There are complicated other provisions about rectifiers and compounders and makers of sweets and part-year licences. We have heard that, if the same number of licences is issued this year as before, only £7,000 will be raised and, also, a charge might be thought to be justified to cover administrative expenses. I would have thought that, when part-time licences and refunds of licences have been taken into account, there was nothing in it for the country as a whole.

I wonder how many people take out part-time licences to add solutions to beer and how many manufacturers of tobacco apply for relief under Section 169(2) of the 1952 Act on permanent discontinuance of a trade. It might well be necessary to license these trades, but surely, as a means of raising money or even of covering expenses, it is absurd and wasteful. We would all be better off without these additional words in the Bills and Acts that we have to read and if no charge were made for these licences at all.

Mr. Patrick Jenkin

I have listened to the Financial Secretary's explanation and no doubt we shall have to return to the matter on the next decimal currency Bill, when that appears. I beg to ask leave to withdraw the Amendment.

Amendment, by leave, withdrawn.

Question proposed, That the Clause stand part of the Bill.

Mr. Patrick Jenkin

One of the disadvantages of this sort of provision is that there is no opportunity for the Government to explain, either in the Budget speech or on Second Reading of the Bill, the reasons for some of the very minor provisions which appear in the Bill. This is the opportunity to do so, and I simply ask the Financial Secretary to give some explanation of what lies behind Clause 4(5) which, so far as I can understand it, removes the need for a licence for a vinegar maker.

Vinegar is widely defined in excise measures as anything which might be used for vinegar. In this context, one is not dealing with the same dichotomy as one has under the Merchandise Marks Act and trade description regulations, where one can only describe as vinegar that which is vinegar, a double brewed material. One has to call the other one non-brewed condiment, and I understand that there is a Non-Brewed Condiment Manufacturers' Association.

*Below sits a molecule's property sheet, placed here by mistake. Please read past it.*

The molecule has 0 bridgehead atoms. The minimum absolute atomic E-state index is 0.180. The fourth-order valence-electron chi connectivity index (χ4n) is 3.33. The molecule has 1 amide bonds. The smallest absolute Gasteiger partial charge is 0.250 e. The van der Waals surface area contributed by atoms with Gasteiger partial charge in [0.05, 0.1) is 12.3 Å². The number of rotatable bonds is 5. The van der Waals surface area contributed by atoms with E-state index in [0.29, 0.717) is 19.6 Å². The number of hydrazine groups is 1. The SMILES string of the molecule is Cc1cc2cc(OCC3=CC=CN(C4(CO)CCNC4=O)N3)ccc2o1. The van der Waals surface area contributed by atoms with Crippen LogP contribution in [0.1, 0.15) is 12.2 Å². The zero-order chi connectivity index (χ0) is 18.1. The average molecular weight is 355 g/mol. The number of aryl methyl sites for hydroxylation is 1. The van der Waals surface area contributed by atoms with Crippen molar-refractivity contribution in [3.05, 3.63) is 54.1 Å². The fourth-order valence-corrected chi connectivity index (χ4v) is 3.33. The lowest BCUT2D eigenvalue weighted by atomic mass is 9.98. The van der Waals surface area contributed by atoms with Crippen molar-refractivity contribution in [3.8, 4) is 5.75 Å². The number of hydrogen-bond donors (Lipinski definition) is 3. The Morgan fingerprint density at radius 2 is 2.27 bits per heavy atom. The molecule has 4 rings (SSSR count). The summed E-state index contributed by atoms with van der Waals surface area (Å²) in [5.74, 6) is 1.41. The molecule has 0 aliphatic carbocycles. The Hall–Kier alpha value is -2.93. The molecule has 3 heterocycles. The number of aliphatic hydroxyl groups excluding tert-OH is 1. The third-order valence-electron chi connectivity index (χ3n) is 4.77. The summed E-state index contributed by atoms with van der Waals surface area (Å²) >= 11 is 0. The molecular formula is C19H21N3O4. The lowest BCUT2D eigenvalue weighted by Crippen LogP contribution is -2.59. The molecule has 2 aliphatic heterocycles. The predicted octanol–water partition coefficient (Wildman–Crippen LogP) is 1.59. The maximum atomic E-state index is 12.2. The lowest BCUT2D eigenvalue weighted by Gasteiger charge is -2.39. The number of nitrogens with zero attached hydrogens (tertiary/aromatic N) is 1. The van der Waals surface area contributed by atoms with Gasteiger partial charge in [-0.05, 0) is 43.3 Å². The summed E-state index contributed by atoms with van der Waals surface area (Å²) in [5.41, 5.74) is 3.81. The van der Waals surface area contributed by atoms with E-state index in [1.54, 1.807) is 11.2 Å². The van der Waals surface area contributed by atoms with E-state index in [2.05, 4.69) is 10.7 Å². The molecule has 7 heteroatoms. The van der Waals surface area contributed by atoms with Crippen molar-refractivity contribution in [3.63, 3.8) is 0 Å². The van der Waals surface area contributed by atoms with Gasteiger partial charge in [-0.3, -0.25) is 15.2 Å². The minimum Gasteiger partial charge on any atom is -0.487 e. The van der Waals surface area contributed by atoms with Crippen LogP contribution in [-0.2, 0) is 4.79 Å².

There have been changes recently in the techniques of manufacturing vinegar used normally by the housewives, and it may be that it is that which has led the Government to make this change. It would be helpful to the trade to have an explanation in public, and I hope that the hon. and learned Gentleman will be able to explain why this duty is being relieved altogether.

4.30 p.m.

Mr. MacDermot

The reason for the different treatment is that, for administrative convenience, the other licences were not abolished because registration of these manufacturers of highly dutied commodities is required for revenue control purposes and the fees are needed to deter frivolous applications for registration. In the case of the vinegar makers' licences, this has completely outlived its usefulness and can be abolished and any risk to the revenue can be adequately met without licensing.

Mr. Edward M. Taylor (Glasgow, Cathcart)

I am reluctant to comment on this Clause as I am a teetotaller and a member of the Temperance Group of the House of Commons, but there are one or two small rating matters which arise in connection with subsection (4). I am sorry that there is no member of the Scottish Office team here, but I know that, with their usual conscientious application to duty, Ministers will have considered the point in detail.